Chapter

Categories and Principles of the Understanding

Georges Dicker

in Kant's Theory of Knowledge

Published in print November 2004 | ISBN: 9780195153064
Published online January 2005 | e-ISBN: 9780199835027 | DOI: http://dx.doi.org/10.1093/0195153065.003.0003
 Categories and Principles of the Understanding

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This chapter introduces Kant’s theory of categories and corresponding principles. It explains and evaluates Kant’s attempt to derive his categories from forms of judgment. It also discusses in detail the principles that do not depend on the Transcendental Deduction–namely, the Axioms of Intuition, the Anticipations of Perception, the Postulates of Empirical Thought–and introduces those that do depend on the Transcendental Deduction–namely, the Analogies of Experience.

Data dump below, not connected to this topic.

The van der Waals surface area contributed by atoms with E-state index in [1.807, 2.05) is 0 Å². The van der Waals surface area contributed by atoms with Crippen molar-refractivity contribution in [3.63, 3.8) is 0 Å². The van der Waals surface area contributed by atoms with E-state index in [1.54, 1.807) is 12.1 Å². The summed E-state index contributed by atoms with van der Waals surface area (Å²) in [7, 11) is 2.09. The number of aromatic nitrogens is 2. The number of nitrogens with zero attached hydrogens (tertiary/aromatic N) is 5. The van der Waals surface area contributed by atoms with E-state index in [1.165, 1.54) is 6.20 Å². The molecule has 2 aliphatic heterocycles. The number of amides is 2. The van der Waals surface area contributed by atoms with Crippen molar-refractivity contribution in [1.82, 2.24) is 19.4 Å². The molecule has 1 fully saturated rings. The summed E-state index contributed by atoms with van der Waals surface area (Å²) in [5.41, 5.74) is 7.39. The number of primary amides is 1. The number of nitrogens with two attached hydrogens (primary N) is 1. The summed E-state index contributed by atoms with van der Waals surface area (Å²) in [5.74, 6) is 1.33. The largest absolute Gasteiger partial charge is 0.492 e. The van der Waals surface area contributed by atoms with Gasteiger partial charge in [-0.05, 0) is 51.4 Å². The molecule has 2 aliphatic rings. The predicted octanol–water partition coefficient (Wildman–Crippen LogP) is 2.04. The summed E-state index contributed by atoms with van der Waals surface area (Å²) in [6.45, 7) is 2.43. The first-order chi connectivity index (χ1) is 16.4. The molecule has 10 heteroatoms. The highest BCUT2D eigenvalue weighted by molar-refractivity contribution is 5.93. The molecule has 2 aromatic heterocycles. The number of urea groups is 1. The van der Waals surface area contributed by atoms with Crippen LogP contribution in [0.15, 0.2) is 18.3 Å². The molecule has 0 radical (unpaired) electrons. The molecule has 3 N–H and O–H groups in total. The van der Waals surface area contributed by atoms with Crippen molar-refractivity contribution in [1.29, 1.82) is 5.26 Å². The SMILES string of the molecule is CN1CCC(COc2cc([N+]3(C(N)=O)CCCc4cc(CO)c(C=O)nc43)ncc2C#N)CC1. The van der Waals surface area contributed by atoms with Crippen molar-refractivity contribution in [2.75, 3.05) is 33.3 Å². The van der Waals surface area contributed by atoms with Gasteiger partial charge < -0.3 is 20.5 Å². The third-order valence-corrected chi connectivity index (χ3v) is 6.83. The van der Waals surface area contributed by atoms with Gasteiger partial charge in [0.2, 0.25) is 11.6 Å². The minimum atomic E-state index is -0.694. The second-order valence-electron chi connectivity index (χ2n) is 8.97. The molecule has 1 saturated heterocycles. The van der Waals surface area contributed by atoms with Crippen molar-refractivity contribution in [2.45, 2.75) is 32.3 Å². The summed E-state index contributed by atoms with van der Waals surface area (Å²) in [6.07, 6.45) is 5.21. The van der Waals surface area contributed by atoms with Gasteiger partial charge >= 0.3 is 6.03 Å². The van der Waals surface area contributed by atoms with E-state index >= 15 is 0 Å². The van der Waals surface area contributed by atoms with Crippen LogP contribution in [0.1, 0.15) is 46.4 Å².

Keywords: objective validity; Metaphysical Deduction; Transcendental Deduction; Table of Judgments; forms of judgment; categories; Axioms of Intuition; Anticipations of Perception; Analogies of Experience; Postulates of Empirical Thought

Chapter.  18437 words.  Illustrated.

Subjects: History of Western Philosophy

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